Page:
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Why Fallout 76 Was A Major Flop Despite The Hype

The "Fallout" series has been a hit with gamers since the first title released back in 1997. Its blend of sci-fi, dark humor, and RPG mechanics makes it a unique experience that continues to please fans. It's no surprise, then, that when Bethesda announced an MMO entry in the franchise, the upcoming game was the subject of incredible hype.

"Fallout 76" promised to blend the story and action of the IP with multiplayer mechanics, finally letting the community explore the post-apocalyptic wasteland with their friends and face off against human foes. It brought the series to a new region with a setting in West Virginia and updated both classic and more recent elements of the series, like the S.P.E.C.I.A.L system and camp building. There was plenty of reason to get excited for the title.

Unfortunately for fans, and for Bethesda, "Fallout 76" proved to be a major flop, selling poorly at launch, sparking numerous controversies, and ultimately serving up a critical and commercial disappointment. The question is: How could things go so wrong?

From hyped reveal to rocky launch

"Fallout 76" was revealed to high anticipation and fanfare thanks to its clever marketing. Ahead of its unveiling, a countdown timer with a classic "Fallout" bobblehead appeared on Bethesda's Twitch account, letting fans know that something big was coming. This stream attracted millions of viewers over the course of a day (per The Verge) and over one hundred thousand at the same time (per Kotaku). When the game launched later that year, however, the hype quickly turned to frustration and disappointment.

Within a week of its release on November 14, 2018, "Fallout 76" bombed as it lost players and garnered negative reviews. Server issues and a continuous string of patches made the title unplayable for many and several design decisions proved to be a bust. The choice to not have any human NPCs, while explained narratively, would go on to join the list of controversial features immediately regretted by game developers. The lack of a compelling single-player story and the failure to translate classic elements of the series like V.A.T.S. into a multiplayer experience ultimately left "Fallout 76" not feeling like a "Fallout" entry to many.

Beyond gameplay issues, Bethesda made other missteps that burned goodwill among players and sparked controversy which detracted from the launch.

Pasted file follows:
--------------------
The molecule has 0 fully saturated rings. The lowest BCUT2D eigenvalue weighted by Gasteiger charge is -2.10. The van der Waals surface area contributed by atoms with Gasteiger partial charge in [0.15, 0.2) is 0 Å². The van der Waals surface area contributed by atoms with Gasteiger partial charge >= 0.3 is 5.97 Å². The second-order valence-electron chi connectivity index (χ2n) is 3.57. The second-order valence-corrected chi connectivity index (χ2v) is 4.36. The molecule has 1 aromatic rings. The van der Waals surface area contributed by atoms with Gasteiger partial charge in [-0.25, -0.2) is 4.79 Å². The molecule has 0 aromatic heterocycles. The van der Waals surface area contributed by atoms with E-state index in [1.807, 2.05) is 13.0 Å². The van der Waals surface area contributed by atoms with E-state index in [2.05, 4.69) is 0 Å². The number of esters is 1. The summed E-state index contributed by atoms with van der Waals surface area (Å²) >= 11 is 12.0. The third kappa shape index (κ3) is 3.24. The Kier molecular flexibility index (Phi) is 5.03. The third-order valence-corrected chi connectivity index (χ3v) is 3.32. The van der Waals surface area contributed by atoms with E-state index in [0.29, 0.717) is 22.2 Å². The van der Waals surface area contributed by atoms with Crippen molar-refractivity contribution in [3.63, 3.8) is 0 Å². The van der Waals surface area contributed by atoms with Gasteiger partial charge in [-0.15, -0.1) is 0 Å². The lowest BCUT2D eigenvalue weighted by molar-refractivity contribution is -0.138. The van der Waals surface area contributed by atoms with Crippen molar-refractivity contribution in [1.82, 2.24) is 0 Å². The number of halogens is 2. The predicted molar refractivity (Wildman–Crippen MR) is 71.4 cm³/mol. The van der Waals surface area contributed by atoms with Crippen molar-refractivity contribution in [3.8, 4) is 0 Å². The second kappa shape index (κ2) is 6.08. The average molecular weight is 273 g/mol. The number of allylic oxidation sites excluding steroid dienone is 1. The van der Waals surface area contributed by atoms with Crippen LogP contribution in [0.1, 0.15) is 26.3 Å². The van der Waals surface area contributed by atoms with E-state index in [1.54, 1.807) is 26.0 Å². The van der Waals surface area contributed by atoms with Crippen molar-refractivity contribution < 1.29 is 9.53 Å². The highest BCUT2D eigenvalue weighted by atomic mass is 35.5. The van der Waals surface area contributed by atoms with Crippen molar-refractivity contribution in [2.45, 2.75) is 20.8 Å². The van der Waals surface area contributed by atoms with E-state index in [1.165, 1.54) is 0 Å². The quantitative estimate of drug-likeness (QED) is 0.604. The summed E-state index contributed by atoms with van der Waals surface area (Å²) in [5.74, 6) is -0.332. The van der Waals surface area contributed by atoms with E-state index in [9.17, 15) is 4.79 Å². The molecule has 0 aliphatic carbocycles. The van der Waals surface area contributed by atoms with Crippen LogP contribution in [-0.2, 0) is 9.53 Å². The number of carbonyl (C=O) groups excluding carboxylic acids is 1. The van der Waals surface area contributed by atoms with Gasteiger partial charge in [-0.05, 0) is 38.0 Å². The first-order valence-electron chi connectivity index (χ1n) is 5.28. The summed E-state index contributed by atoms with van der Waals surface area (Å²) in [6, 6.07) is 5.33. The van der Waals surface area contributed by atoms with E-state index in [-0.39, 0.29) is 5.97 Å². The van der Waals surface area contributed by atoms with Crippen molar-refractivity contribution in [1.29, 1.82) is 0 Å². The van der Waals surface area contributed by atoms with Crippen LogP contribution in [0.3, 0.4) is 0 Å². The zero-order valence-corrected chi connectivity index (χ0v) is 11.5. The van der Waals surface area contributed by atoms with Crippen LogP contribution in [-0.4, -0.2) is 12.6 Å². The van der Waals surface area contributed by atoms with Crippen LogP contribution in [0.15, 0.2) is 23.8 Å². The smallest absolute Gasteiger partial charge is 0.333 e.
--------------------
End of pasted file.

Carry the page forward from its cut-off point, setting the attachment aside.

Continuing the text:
Bait and switch bags

Like many games, "Fallout 76" offered a special collector's edition that came with lots of bonus content and even some physical goodies. Selling for $200, this version was advertised as including a real-world canvas bag. When players that had sprung for this edition got their hands on it, however, the merchandise turned out different than advertised. Rather than a sturdy, canvas bag, a much cheaper nylon bag was included.

Already angry, fans became even more upset when they learned that some online influencers were given collector's editions with the original canvas bags, showing that some of these bags were made but that they were reserved for celebrities, with the lesser version going to regular players. Further, Bethesda initially refused to honor its advertised promise, saying that it wouldn't be giving fans canvas bags and instead offering what amounted to approximately $5 of in-game currency as compensation.

While community outrage and public pressure eventually forced Bethesda to reverse course, the canvas bags wouldn't be shipped until the following year and the damage to the company's image and perceptions of the game was already done.

Fallout 76 was rushed and released too early

Ultimately, "Fallout 76" seems to have flopped because it simply wasn't ready for launch. About eight months after its release, executive producer Todd Howard told IGN that he knew the game wasn't going to be well-received and that he had hoped it would be improved over time. This revelation drew anger from some fans and can certainly explain many of the issues that plagued the title early on. It can also explain the later news that development was a bigger mess than many realized with employees forced to work an extended and brutal crunch period.

While updates, additions, and improvements over several years have made "Fallout 76" finally worth playing, there's no arguing that its launch and early days were a significant failure for Bethesda. It left fans cold and did notable harm to the company's reputation. Today, it stands as a lesson to other developers of missteps to avoid.